HD: ... just maybe in a different way of finding ...

GE: ... right, right. To go back to that question of whether it's scary or daunting or exciting ...

HD: ... or lamentable ...

GE: ... I think it's partly generational. It depends on where you come into this contemporary process of electronic literacy. And it's partly a matter of time and resources and help. There's one version of this process that we've experienced at the University during the last ten years, I'd say: the growth of first email, but then the use of word-processing more generally, and the use of electronic communication. In fact, it's kind of required us to do far more than we used to do, because previously the office did it. Now, for instance, there's no point, say, in giving a memorandum or a letter of recommendation to the office, because we're working on it ourselves and everybody uses the computer now. So in all sorts of ways, this is not a bad thing in itself. In a lot of ways, it's really a good thing, because word processing is a fantastic kind of enabler, it seems to me. It has a certain kind of institutional logic--because obviously an institution has an interest in labor saving and cost saving and so on, whether it's for committee purposes or teaching purposes--in which more and more transactions occur electronically.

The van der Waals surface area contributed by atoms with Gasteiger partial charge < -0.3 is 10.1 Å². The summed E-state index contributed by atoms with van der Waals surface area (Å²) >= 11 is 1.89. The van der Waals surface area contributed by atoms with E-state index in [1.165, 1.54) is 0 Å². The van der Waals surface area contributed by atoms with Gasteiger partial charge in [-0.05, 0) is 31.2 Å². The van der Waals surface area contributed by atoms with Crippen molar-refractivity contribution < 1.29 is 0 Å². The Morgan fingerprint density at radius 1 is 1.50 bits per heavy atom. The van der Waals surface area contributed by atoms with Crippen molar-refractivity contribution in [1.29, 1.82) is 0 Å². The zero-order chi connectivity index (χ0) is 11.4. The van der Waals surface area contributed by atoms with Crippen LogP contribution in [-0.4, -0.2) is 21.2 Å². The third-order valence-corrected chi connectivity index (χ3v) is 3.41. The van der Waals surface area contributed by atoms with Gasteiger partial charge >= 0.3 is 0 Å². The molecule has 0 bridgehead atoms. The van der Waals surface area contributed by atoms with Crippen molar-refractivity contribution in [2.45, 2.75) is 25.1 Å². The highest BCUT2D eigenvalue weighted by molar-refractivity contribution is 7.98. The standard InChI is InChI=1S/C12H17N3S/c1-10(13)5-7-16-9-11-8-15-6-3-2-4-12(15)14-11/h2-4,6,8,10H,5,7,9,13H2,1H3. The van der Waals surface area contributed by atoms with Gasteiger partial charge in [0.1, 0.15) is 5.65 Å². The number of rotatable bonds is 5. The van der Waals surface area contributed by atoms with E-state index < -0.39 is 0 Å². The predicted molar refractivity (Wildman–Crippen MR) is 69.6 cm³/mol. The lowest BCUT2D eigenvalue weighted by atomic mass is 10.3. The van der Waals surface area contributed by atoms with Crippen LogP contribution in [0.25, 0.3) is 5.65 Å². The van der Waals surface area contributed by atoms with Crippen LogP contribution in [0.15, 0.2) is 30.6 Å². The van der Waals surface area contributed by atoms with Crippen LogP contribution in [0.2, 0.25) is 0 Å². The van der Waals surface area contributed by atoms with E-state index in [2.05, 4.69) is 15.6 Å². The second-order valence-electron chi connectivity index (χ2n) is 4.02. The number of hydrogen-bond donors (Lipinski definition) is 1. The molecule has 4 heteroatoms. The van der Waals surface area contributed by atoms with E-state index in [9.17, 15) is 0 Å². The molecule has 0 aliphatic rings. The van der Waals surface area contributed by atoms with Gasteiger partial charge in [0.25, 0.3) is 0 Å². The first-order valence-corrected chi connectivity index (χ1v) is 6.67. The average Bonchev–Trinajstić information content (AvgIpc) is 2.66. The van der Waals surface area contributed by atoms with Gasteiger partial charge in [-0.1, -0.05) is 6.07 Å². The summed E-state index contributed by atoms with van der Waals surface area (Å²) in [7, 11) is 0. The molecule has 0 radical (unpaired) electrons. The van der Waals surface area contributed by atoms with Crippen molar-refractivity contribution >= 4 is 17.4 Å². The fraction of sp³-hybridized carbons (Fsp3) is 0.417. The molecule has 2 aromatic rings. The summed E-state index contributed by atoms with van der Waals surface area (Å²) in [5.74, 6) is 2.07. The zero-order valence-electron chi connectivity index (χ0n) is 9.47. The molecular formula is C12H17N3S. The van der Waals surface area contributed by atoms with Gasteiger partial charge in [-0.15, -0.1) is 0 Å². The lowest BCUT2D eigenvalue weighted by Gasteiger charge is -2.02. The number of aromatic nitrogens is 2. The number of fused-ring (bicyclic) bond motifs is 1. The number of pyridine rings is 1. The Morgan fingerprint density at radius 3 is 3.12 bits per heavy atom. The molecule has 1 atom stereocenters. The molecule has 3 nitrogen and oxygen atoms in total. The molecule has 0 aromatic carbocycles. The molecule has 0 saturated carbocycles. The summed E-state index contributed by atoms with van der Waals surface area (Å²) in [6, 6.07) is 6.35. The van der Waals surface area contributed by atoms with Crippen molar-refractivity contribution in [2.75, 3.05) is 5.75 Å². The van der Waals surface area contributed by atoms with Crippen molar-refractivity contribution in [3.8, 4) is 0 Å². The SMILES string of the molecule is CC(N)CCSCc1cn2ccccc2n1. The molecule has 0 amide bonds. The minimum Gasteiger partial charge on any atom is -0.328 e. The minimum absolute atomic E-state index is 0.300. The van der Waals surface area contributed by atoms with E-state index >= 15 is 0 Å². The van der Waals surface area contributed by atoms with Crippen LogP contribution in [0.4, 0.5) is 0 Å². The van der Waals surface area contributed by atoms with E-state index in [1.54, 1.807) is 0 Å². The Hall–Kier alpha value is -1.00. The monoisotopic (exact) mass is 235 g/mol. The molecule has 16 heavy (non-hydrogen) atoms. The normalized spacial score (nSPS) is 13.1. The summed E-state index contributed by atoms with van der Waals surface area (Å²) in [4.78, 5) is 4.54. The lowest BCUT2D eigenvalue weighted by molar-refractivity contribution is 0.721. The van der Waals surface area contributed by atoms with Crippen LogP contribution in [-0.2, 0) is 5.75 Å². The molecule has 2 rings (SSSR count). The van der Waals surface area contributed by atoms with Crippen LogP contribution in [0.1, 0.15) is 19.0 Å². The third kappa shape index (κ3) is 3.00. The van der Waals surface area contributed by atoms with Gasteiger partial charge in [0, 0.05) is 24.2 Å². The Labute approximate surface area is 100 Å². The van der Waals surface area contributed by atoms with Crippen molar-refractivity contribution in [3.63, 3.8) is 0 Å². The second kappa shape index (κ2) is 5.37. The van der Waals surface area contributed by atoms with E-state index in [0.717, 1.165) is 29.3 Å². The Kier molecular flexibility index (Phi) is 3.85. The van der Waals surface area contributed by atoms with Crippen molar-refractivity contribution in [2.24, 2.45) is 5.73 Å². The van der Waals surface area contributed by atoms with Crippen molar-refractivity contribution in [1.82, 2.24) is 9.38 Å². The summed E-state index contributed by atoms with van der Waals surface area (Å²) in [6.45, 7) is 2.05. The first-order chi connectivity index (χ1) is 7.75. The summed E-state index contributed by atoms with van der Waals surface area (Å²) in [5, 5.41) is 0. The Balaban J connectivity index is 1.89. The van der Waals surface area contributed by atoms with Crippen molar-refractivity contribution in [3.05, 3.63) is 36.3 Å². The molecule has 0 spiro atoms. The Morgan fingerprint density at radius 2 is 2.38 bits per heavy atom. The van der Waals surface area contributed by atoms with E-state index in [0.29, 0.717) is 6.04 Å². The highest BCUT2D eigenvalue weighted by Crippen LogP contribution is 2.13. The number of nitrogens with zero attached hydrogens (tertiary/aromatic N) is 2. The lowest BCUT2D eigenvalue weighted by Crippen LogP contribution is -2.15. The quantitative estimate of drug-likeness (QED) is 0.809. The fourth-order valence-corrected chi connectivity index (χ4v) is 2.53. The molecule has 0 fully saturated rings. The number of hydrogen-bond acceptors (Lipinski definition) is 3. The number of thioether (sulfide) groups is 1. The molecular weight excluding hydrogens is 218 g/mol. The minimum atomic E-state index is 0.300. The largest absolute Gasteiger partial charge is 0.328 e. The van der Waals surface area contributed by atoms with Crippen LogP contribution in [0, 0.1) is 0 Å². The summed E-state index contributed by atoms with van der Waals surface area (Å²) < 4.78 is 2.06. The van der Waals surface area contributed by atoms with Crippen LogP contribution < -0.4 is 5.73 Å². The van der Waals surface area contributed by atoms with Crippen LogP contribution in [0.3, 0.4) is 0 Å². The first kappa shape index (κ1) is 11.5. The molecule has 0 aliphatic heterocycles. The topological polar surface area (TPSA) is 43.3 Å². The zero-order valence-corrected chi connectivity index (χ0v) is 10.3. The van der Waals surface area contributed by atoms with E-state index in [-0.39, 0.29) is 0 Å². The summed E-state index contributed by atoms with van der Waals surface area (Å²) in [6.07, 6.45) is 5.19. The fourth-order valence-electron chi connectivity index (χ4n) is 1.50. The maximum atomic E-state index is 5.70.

HD: Do you have students submit papers electronically at all? Just skipping the step of printing it out onto a piece of paper?

GE: We have this CourseTools, which facilitates all of that kind of thing. You can put resources up, you can get students to submit things, put the syllabus up, have discussion strands running and so on. People do do that. There's so much that happens over email and electronically that I find that for certain things, it's very hard to keep track, for deadlines and so on and so forth, so that I need hard copy versions of certain things, like letters of recommendation. If it's not sitting on top of my desk, it's harder to get into my operative memory. If it's just in the [electronic] 'desktop' so-to-speak, then it just hides. And that's true of student papers as well, even if in the end I read them on the computer screen off of my hard drive ...